RWS 34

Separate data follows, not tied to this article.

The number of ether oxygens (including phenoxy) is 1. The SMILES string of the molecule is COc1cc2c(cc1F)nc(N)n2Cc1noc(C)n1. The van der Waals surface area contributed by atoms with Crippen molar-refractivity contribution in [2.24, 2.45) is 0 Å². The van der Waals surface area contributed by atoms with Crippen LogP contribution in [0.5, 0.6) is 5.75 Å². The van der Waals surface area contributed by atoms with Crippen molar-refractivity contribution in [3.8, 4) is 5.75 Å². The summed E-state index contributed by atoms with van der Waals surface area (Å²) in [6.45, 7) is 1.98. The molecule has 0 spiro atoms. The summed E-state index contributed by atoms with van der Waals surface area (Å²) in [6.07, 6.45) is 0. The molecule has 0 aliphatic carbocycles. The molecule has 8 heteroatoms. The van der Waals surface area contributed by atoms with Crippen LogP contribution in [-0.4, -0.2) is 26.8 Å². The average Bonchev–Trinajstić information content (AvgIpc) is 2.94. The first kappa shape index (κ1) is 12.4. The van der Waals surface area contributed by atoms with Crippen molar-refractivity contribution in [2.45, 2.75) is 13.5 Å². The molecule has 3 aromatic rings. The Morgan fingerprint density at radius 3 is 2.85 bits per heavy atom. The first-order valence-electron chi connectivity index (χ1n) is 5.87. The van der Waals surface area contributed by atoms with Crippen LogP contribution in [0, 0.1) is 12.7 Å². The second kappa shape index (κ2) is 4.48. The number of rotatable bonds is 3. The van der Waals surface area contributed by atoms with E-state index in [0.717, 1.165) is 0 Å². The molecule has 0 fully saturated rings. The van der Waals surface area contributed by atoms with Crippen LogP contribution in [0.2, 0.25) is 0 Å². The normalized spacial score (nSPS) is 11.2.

PERFORMANCE - The next thing that I considered was the power of the gun.  I wanted something that was powerful enough to be effective on varmints at close range.  What I wanted was an air gun that would be a suitable substitute for a 22LR rifle for close range shooting.  With small critters at close range, a 22LR can sometimes be more than is needed.  In addition, an air gun is quieter (unless you happen to be shooting subsonic 22LR in a rifle with a suppressor at the end).  Most people do not shoot a gun like that, so a typical 22LR round will be quite a bit louder than an air rifle like the RWS 34.  When talking about performance, there are 2 factors that need to be considered.  The first factor is VELOCITY (FPS - feet per second) and the second factor is ENERGY (FPE - foot pounds energy).  You really can't look at velocity alone and get a good indication of performance.  The reason for that is simply because energy is what that tells you how much knock down power a particular air gun will have.  The energy is found by multiplying the VELOCITY x PELLET WEIGHT.  The RWS model 34 in .22 is rated as a 800 FPS air gun.  This velocity is only achievable with a very lightweight pellet.  A better indication of the performance of the RWS 34 is with the energy.  Based on my research, I discovered that the RWS 34 in .22 caliber produces somewhere around 14 FPE.  That would put it into the medium power class of air guns.  Many people say that the RWS 34 is more than adequate for small game like rabbits out to around 40 yards.  Some people successfully shoot out much farther than that, but then shot placement becomes much more critical.  A well placed head shot is needed at farther ranges.  With that in mind, more power is not always better.  A magnum class air gun can generate 20+ FPE, but it can come at a cost in terms of accuracy.  A magnum power air gun like the RWS 350 in .22 is known to be good for up to 25 FPE, but it can be harder to shoot these high powered air guns accuracy.  The harsher recoil and vibrations produced by these more powerful airguns can affect the accuracy of the shots.  In order to achieve these higher power levels, a stronger main spring is required to drive the piston faster so the pellet exits the gun faster.  This harder hitting spring piston can create greater recoil and more vibrations that make it harder for the average person to shoot as accurately as a lower powered gun.  So, a shooter might be better off with a medium power air gun that is more accurate, than a higher powered gun with which it is more difficult to control shot placement.  Speaking of accuracy, I'll now move on to that topic in more detail in the next section.